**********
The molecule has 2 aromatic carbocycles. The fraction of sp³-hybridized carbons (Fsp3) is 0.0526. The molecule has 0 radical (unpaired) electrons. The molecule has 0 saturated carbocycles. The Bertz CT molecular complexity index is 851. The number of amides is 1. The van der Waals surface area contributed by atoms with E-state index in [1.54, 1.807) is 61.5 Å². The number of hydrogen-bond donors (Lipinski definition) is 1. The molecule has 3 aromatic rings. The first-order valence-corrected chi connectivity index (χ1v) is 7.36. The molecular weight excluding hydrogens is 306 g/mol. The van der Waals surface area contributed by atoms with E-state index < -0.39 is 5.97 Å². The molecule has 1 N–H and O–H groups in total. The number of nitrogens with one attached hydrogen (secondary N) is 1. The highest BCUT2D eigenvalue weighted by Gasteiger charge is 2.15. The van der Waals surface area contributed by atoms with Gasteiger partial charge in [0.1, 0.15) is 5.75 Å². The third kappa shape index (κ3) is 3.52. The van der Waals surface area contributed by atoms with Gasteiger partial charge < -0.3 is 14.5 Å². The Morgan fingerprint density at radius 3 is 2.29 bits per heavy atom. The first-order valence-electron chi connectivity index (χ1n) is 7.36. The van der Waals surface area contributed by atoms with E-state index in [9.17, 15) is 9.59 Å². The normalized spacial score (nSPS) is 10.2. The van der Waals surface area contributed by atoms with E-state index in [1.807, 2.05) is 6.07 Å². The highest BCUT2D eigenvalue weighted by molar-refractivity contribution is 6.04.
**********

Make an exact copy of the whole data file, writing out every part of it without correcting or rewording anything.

The molecule has 2 aromatic carbocycles. The fraction of sp³-hybridized carbons (Fsp3) is 0.0526. The molecule has 0 radical (unpaired) electrons. The molecule has 0 saturated carbocycles. The Bertz CT molecular complexity index is 851. The number of amides is 1. The van der Waals surface area contributed by atoms with E-state index in [1.54, 1.807) is 61.5 Å². The number of hydrogen-bond donors (Lipinski definition) is 1. The molecule has 3 aromatic rings. The first-order valence-corrected chi connectivity index (χ1v) is 7.36. The molecular weight excluding hydrogens is 306 g/mol. The van der Waals surface area contributed by atoms with E-state index < -0.39 is 5.97 Å². The molecule has 1 N–H and O–H groups in total. The number of nitrogens with one attached hydrogen (secondary N) is 1. The highest BCUT2D eigenvalue weighted by Gasteiger charge is 2.15. The van der Waals surface area contributed by atoms with Gasteiger partial charge in [0.1, 0.15) is 5.75 Å². The third kappa shape index (κ3) is 3.52. The van der Waals surface area contributed by atoms with Gasteiger partial charge < -0.3 is 14.5 Å². The Morgan fingerprint density at radius 3 is 2.29 bits per heavy atom. The first-order valence-electron chi connectivity index (χ1n) is 7.36. The van der Waals surface area contributed by atoms with E-state index in [9.17, 15) is 9.59 Å². The normalized spacial score (nSPS) is 10.2. The van der Waals surface area contributed by atoms with E-state index in [1.807, 2.05) is 6.07 Å². The highest BCUT2D eigenvalue weighted by molar-refractivity contribution is 6.04.